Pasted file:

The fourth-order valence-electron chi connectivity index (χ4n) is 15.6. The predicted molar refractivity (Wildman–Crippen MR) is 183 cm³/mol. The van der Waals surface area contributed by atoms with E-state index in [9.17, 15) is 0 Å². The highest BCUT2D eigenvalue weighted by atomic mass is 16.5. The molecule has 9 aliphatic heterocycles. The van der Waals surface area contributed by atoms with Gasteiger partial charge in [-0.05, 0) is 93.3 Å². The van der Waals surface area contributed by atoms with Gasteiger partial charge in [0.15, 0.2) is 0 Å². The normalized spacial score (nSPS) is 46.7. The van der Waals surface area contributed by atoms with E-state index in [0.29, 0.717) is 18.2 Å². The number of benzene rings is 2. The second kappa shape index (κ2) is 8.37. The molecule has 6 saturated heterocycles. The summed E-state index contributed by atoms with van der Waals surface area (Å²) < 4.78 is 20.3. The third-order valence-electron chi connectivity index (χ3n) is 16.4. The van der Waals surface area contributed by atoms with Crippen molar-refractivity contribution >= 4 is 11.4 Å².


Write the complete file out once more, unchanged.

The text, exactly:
The fourth-order valence-electron chi connectivity index (χ4n) is 15.6. The predicted molar refractivity (Wildman–Crippen MR) is 183 cm³/mol. The van der Waals surface area contributed by atoms with E-state index in [9.17, 15) is 0 Å². The highest BCUT2D eigenvalue weighted by atomic mass is 16.5. The molecule has 9 aliphatic heterocycles. The van der Waals surface area contributed by atoms with Gasteiger partial charge in [-0.05, 0) is 93.3 Å². The van der Waals surface area contributed by atoms with Gasteiger partial charge in [0.15, 0.2) is 0 Å². The normalized spacial score (nSPS) is 46.7. The van der Waals surface area contributed by atoms with E-state index in [0.29, 0.717) is 18.2 Å². The number of benzene rings is 2. The second kappa shape index (κ2) is 8.37. The molecule has 6 saturated heterocycles. The summed E-state index contributed by atoms with van der Waals surface area (Å²) < 4.78 is 20.3. The third-order valence-electron chi connectivity index (χ3n) is 16.4. The van der Waals surface area contributed by atoms with Crippen molar-refractivity contribution >= 4 is 11.4 Å².